Last Friday’s jobs data seem to indicate that we may be beginning to turn the corner on the employment front.  Jobs lost in November were down to 11,000 (a drop in the bucket considering the size of the population) and the unemployment rate drifted lower from 10.2% to 10% (still incredibly bad).  Significantly, U6 (a broader unemployment statistic which includes: the underemployed, part timers, “consultants” and the totally disheartened) has gone from 16.3% all the way down to 12.2%.  While those numbers are an improvement, one month does not make a trend and economic indicators don’t usually travel in a straight line.

When you consider everyone affected by unemployment (spouses, kids, dependent elderly parents), the “percentage of the affected” is huge.  Throw in that one in eight Americans is currently benefiting from some sort of food stamp program and it becomes quite clear that we are a very long way from being out of the woods.

Anecdotally, Toyjobs has found that things are continuing to improve.  In fact, I would say that the improvement curve has steepened in just the last few weeks.  A year ago, when we would call longstanding clients about possible job opportunities – they would just laugh.  Currently there is a lot more chatter.  This hasn’t shown up on our jobs board as of yet, but I predict that it will over the next six weeks.  We have a lot of outstanding unsigned search contracts out there (these are contracts sent to clients at their request but not yet signed and the search not yet started).  Also we are having a lot of discussions with companies getting ready to start searches but waiting to see how holiday sales and the January Hong Kong Toy and Games Fair pan out.  What is less spoken of, and is probably the Joker in the deck, is how banks will deal with loans and lines of credit.  Things seem to be slowly loosening up but I still have a hard time believing that seasonal fashion businesses are on the top of anybody’s lending list.  I’m not yet ready to say that I’m cautiously optimistic.  I am more comfortable with the phrase – optimistically cautious.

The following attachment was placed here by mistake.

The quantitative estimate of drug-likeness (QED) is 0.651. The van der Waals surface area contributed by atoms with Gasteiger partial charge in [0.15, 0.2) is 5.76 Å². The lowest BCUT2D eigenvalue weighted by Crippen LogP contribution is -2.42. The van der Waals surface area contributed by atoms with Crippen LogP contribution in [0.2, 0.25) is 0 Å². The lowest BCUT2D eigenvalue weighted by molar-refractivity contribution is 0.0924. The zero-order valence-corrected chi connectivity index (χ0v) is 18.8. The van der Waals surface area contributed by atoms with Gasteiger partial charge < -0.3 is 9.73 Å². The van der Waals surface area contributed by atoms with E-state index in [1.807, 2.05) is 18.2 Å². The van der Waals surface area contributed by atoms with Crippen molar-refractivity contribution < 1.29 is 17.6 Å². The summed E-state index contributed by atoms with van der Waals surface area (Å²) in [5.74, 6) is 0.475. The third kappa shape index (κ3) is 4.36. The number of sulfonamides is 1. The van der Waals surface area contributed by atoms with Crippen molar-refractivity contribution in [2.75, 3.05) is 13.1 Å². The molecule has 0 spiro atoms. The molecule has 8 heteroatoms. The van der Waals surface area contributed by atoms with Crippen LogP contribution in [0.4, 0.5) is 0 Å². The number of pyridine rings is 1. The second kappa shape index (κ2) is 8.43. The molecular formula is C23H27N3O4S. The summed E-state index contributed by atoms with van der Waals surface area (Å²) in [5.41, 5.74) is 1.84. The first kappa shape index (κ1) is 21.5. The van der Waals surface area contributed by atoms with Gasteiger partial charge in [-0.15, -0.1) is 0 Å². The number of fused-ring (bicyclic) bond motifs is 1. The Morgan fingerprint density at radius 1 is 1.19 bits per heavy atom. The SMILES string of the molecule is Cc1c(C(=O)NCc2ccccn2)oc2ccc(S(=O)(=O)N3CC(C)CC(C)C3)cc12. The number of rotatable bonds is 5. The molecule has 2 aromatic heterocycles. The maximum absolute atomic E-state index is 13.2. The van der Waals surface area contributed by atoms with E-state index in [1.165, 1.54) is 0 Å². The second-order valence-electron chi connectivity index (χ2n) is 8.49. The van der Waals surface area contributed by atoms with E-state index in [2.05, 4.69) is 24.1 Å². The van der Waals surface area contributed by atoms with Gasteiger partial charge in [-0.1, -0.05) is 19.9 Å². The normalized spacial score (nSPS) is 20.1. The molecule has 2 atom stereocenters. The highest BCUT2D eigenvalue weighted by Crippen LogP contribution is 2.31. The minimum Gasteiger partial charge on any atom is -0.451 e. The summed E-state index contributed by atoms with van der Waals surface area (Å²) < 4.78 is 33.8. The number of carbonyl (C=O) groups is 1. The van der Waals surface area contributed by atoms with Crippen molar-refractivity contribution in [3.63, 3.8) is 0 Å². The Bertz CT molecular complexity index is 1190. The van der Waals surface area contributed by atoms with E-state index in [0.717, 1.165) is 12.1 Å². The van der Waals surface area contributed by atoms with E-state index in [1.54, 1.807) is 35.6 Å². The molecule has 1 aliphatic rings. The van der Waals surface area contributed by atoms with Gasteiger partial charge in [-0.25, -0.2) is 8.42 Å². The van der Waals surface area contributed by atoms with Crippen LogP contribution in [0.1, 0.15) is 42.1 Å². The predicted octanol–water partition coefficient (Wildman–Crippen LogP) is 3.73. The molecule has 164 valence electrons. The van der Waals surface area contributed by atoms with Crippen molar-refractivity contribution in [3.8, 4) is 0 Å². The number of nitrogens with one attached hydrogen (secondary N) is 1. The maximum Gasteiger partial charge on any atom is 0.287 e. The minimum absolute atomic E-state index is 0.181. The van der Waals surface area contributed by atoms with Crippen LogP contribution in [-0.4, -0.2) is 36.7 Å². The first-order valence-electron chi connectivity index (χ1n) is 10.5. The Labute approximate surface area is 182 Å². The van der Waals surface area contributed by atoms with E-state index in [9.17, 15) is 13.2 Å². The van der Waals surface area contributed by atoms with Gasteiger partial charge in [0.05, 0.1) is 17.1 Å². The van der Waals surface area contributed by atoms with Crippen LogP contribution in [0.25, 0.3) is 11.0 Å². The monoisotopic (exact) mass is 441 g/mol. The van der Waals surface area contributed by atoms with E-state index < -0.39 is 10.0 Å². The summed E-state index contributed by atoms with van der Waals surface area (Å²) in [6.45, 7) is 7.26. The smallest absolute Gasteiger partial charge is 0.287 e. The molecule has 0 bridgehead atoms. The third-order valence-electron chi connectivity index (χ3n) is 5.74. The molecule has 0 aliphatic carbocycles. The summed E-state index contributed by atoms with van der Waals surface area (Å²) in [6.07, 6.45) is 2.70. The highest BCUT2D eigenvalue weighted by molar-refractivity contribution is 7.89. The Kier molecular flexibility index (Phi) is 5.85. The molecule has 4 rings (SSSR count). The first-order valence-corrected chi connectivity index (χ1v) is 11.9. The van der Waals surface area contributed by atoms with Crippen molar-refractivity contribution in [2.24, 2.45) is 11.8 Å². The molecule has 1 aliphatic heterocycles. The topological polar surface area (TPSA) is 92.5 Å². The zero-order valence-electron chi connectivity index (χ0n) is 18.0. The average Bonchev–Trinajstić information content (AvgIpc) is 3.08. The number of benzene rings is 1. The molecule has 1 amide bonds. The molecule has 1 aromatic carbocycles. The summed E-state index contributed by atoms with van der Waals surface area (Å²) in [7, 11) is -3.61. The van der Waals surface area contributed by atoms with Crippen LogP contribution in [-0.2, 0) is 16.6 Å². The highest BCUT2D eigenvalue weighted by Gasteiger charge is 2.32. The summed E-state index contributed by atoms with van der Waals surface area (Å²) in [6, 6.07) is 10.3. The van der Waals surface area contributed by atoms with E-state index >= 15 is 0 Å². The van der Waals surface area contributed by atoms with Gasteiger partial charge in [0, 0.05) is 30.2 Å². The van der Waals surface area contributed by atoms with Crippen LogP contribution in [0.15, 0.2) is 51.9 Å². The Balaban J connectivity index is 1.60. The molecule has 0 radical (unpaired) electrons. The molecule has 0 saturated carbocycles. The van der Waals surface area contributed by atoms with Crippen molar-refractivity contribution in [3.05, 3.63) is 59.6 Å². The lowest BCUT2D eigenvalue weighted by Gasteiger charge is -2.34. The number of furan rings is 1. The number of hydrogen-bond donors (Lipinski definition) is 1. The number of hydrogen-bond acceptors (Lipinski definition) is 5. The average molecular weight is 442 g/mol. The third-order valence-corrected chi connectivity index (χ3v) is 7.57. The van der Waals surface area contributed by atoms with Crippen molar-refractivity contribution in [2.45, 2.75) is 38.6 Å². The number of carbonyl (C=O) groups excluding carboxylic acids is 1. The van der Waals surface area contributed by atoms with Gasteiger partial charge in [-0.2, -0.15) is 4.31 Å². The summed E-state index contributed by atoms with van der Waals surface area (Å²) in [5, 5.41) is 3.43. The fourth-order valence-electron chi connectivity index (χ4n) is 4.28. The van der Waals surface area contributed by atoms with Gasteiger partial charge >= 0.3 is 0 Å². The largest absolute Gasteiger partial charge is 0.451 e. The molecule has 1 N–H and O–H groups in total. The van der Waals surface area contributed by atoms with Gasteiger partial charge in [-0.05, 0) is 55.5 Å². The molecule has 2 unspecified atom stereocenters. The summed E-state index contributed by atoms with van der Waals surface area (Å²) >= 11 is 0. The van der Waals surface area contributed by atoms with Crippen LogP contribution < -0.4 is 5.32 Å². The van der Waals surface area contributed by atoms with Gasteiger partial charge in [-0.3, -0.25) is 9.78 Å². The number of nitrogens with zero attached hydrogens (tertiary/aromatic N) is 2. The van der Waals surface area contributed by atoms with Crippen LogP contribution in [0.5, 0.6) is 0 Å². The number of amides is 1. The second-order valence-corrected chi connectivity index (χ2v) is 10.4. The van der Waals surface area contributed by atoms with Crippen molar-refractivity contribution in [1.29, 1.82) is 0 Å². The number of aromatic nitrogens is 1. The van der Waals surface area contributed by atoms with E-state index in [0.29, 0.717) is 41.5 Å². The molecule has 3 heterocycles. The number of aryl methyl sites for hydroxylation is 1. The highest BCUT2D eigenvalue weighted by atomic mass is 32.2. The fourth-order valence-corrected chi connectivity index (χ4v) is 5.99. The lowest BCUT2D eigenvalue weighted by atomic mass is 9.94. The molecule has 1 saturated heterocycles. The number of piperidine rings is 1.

Happy (?) Holidays,

Tom Keoughan

By |2020-11-20T08:51:04-06:00December 8th, 2009|ToyJobs Blog|Comments Off on Foot Traffic Increases But Spending Slows

‘Tis the Season for Statistical Confusion

It’s time again for the annual swirl of confusing numbers emanating from retailers and Wall Street’s retail analysts.  Retail traffic was up on “Black Friday” and the post holiday weekend, but the average consumer spent less, an average of $347 down from $360 a year ago.  Surveys showed that the average person had completed 36% of their holiday shopping which is equivalent to last year.  All this seems to indicate that this year we had a better gauge due to a larger statistical sample which seemed to show that consumers will be spending less this Christmas.